A non-Kpop guide to Korean music

Hi guys. Here are some cool sounds from South Korea. They’re no “Gangnam Style,” which I’m sick of anyway, but I like them and I hope you like them too.

Old sounds: Sanullim, Jaurim

I’ve been listening to Jaurim since high school, when all I knew about life was parental pressure and good grades. Typical Jaurim numbers are fun and satirical rock songs, like “Hahaha Song” (All You Need is Love, 2004), “Miss Korea” (Jaurim, the Wonderland, 2003), and the recent “Idol” (Conspiracy Theory, 2011), which points a finger at those pointing fingers at Korean teenagers’ K-pop “idol” obsession. Who can judge these boys and girls for dreaming of idols, of a glittery world outside the classroom? My personal favorite Jaurim songs have more jazz: “Cursing” (off their 1997 debut album, Purple Heart), and “Seoul Blues” (Ashes to Ashes, 2006), written and composed by Yuna Kim, the 38-year-old vocalist.

Jaurim (紫雨林), or “Purple rain falls in the forest.” Jinman Kim (bass), Yuna Kim (vocals), Sungyu Lee (guitar), Taehoon Gu (drums). 1997-present. Credit: Soundholic Entertainment

Jaurim’s Jinman Kim and Sungyu Lee are “manias” (Konglish for really big fans) of Sanullim. Sanullim, or “mountain echo,” is a rock trio of brothers, founded in 1977. Well, “founded” isn’t the right word, because the brothers have been jamming and composing together for years beforehand. Before big brother Changwan Kim’s college graduation and entry into “The Real World,” they decided to make an album, for the sake of their 150 existing songs. That 1977 album is 아니 벌써 (“What? Already?”—also the title song). In 1978, the Sanullim brothers returned with even better psychedelic trippiness, with 내 마음에 주단을 깔고 (“Spread the satin on my heart”). Until the two younger brothers gave up music in 1983, Sanullim kept making awesome sounds, which transcended “psychedelic rock.” Check out “My Heart (is a wasteland)” (Sanullim 3rd, 1978), where Changhoon Kim sings like a sexy toad, and “You are Already I” (Sanullim 3rd, 1979), which is 18 minutes and 38 seconds long. Here’s my favorite, “Story of a Faraway Place” (Sanullim 7th, 1981). These are the song’s only lyrics: “On a white paper, I wrote a story of a faraway place. I wrote the word ‘death.’ I stared at it for a long time and ripped the paper. The moon looked brighter outside.” Sanullim officially broke up when Changik Kim, the youngest brother, died in a car accident in 2008.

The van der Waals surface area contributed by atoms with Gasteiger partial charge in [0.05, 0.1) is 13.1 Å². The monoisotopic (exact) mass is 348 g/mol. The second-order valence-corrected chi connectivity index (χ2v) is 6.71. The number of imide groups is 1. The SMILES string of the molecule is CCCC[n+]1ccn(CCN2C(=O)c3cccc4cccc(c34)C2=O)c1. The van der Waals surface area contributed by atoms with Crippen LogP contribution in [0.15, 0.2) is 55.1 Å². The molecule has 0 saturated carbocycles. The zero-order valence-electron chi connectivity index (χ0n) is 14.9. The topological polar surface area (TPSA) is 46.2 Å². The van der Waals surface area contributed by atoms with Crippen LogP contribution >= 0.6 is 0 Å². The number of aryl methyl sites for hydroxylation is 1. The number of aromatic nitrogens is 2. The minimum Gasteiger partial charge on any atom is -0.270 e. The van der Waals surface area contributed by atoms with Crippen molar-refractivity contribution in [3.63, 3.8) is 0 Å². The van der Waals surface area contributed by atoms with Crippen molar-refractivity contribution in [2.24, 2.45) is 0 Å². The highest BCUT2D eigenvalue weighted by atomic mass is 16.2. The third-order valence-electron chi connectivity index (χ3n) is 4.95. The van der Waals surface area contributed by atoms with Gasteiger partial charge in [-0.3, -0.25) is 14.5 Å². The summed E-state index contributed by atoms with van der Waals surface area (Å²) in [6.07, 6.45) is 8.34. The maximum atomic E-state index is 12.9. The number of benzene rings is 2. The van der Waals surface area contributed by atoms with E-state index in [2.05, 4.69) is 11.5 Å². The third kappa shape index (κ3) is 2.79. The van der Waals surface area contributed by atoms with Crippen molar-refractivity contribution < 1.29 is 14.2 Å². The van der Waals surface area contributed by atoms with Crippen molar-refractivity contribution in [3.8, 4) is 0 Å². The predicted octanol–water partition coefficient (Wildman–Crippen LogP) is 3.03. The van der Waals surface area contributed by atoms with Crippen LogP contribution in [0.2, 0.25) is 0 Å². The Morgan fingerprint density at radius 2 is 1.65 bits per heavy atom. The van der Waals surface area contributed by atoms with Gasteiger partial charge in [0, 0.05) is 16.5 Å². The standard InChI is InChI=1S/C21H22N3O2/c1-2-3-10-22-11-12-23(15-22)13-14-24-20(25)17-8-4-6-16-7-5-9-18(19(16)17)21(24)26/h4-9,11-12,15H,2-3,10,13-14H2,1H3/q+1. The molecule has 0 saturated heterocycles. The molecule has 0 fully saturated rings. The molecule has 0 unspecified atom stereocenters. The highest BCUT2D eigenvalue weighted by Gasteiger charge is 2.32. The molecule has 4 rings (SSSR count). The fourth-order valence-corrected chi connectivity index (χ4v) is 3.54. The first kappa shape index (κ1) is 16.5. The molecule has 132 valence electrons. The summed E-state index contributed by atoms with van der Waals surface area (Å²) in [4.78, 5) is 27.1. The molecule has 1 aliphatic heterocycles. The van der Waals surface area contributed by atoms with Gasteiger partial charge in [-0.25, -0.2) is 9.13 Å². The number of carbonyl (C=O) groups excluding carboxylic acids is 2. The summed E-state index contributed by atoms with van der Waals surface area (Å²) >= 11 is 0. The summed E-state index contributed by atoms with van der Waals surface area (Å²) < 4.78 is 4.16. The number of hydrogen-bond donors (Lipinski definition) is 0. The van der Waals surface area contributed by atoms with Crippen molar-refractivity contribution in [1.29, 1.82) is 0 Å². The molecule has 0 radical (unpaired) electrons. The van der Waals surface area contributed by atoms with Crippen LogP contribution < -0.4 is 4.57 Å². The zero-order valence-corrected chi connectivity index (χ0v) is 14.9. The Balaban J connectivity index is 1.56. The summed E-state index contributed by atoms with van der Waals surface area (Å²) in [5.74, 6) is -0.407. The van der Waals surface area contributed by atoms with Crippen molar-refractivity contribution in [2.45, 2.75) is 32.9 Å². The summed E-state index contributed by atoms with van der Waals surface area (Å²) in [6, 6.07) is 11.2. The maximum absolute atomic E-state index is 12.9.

Sanullim album

Sanullim 3rd 1978

I love Sanullim’s album covers. At a time when most album covers showed the artist’s face, Sanullim’s covers are simple crayon pictures next to their signature font, which says their name: 산울림.

New sounds: Coreyah, Jambinai

Coreyah came to Berlin in July 2012 and played something like this at the Korean Kulturzentrum by Potsdamer Platz. They used all sorts of instruments—guitar, percussion, janggu (sideways drum), gayageum (long wooden string instrument), some phallic-shaped instrument with a washboard surface that makes frog sounds—and the Coreyah musicians were sweating and laughing and got a standing ovation at the end. Coreyah’s first album is coming out in 2013, but currently they’re traveling all over the place. Check out their cover of “Asa Branca” in Brazil, originally recorded by Luiz Gonzaga in 1947.

"Coreyah" (고래야) means "hey there whale." Photo credit: Esthers

Coreyah (고래야), or “Hey there whale.” Credit: Esthero

Coreyah’s music is typically classified as “fusion gukak” (basically fusing Classical Korea and The West), and while looking for others who mix it up, I ran into Jambinai. Their first album, Différance, was released in 2012, and defies precise classification. The name of their group is as ambiguous as their album name, in that it’s a visual (linguistic) representation of how they feel about their music, rather than being attached to a particular meaning, as explained by their blog. Okay, enough with words. JUST LISTEN: “Time of Extinction,” “Naburak” and “Conversation with Trees 2” are among the few Jambinai songs out there in the world that I won’t even bother explaining further. They are just that good.

One response to “A non-Kpop guide to Korean music

Leave a Reply

Fill in your details below or click an icon to log in:

WordPress.com Logo

You are commenting using your WordPress.com account. Log Out /  Change )

Twitter picture

You are commenting using your Twitter account. Log Out /  Change )

Facebook photo

You are commenting using your Facebook account. Log Out /  Change )

Connecting to %s

This site uses Akismet to reduce spam. Learn how your comment data is processed.